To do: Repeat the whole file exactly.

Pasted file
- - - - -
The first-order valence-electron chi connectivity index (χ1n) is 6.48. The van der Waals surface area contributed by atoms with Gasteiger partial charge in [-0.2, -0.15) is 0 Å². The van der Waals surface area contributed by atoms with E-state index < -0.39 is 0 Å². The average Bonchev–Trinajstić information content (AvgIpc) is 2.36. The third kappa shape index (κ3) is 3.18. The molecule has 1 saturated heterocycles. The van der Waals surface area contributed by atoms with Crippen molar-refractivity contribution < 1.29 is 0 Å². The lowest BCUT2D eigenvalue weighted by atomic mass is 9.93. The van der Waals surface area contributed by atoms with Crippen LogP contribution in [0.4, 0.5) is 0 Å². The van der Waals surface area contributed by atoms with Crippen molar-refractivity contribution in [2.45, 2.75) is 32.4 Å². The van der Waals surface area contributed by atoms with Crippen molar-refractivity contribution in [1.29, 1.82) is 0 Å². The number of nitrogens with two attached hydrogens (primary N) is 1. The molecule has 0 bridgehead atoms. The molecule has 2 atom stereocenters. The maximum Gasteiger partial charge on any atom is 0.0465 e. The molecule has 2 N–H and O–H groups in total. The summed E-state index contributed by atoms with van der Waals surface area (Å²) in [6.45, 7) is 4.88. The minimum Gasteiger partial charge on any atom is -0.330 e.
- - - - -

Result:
The first-order valence-electron chi connectivity index (χ1n) is 6.48. The van der Waals surface area contributed by atoms with Gasteiger partial charge in [-0.2, -0.15) is 0 Å². The van der Waals surface area contributed by atoms with E-state index < -0.39 is 0 Å². The average Bonchev–Trinajstić information content (AvgIpc) is 2.36. The third kappa shape index (κ3) is 3.18. The molecule has 1 saturated heterocycles. The van der Waals surface area contributed by atoms with Crippen molar-refractivity contribution < 1.29 is 0 Å². The lowest BCUT2D eigenvalue weighted by atomic mass is 9.93. The van der Waals surface area contributed by atoms with Crippen LogP contribution in [0.4, 0.5) is 0 Å². The van der Waals surface area contributed by atoms with Crippen molar-refractivity contribution in [2.45, 2.75) is 32.4 Å². The van der Waals surface area contributed by atoms with Crippen molar-refractivity contribution in [1.29, 1.82) is 0 Å². The number of nitrogens with two attached hydrogens (primary N) is 1. The molecule has 0 bridgehead atoms. The molecule has 2 atom stereocenters. The maximum Gasteiger partial charge on any atom is 0.0465 e. The molecule has 2 N–H and O–H groups in total. The summed E-state index contributed by atoms with van der Waals surface area (Å²) in [6.45, 7) is 4.88. The minimum Gasteiger partial charge on any atom is -0.330 e.